Author: charles koon
Date: 08-06-12 19:27
There are countries which, due to different reasons, like to be led by their nose. At least some past leader dares to speak out on truth.
AUSTRALIA is circling too close in America's orbit and must take a more independent approach to the growing Chinese powerhouse in Asia, former prime minister Paul Keating has warned.
As the Gillard government prepares to launch its new strategic blueprint on the ''Asian century'', Mr Keating has also directly confronted criticism of China's human rights record, saying the West too easily discounts the Communist rulers' success in alleviating poverty.
''A 10th of humanity lifted to a way better life in a single generation, yet the seemingly perpetual invocation of this human rights mantra attributes no moral value to the scale and quality of the Chinese achievement,'' he said in Sydney yesterday at the launch of a new book by the Australian National University strategic studies expert Hugh White on US ties with China, a relationship Mr Keating said was central for Australia's peace and prosperity.
Dismissing the notion the US could hope to dominate Asia militarily, Mr Keating said peace in the region lay in accommodating China as a ''great power''.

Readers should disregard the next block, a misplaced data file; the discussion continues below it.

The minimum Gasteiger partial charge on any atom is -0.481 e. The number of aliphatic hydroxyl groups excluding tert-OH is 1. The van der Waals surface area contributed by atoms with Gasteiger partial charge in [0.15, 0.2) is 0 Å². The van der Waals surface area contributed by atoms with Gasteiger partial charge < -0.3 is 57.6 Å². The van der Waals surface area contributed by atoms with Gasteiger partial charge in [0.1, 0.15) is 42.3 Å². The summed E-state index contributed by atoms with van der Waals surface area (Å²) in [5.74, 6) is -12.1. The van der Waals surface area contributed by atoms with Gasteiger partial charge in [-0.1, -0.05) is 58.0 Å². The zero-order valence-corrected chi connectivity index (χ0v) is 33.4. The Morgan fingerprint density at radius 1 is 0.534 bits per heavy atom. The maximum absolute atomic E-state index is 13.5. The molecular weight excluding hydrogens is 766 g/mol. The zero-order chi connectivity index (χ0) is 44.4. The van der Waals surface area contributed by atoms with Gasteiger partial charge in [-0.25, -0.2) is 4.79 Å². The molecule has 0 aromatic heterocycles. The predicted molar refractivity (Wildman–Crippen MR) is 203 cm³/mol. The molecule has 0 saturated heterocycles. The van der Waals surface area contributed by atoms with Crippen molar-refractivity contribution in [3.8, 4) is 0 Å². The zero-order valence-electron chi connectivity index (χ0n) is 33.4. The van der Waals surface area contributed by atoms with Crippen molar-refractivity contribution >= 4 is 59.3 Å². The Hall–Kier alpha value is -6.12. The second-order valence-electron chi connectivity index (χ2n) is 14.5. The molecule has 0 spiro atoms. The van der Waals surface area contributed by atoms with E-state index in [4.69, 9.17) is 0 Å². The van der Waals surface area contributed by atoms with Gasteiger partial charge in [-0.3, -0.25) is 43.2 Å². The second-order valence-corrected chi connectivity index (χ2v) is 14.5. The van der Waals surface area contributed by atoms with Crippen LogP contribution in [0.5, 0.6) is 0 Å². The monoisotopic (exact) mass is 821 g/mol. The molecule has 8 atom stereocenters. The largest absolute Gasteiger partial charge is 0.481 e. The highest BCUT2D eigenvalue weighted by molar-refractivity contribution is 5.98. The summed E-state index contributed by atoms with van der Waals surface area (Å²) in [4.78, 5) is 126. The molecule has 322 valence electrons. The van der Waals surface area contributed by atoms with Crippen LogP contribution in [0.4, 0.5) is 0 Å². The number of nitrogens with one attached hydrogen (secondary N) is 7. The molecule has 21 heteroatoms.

He criticised both Coalition and Labor governments over the past decade for surrendering Australia's foreign policy to Washington and a drift towards confrontation with Beijing.
''The presumption has been that the foreign policy of Australia is somehow synonymous with the foreign policy of the United States,'' he said.
''This, of course, could never have been broadly true, notwithstanding the points of coincidence from time to time in our respective national interests.''
Mr Keating, who chairs an international advisory council of the China Development Bank, said the relatively rapid rise of China would demand ''points of differentiation'' for Australia.
Professor White, argues in his new book, The China Choice, that the US and China should forge a consensus over shared influence in the region to avoid a dangerous confrontation spiralling into warfare.
The book has sparked fierce debate in foreign policy circles over its diagnosis of America's ills.
University of Sydney China specialist John Lee said it was too early for Australia to call for the US to treat China as an equal.
''No one in the region wants that right now,'' he said, adding it would only cause friction with Washington without much evidence it would achieve much with Beijing.
''Even if we keep quiet about human rights, the problems we have with China will persist.''
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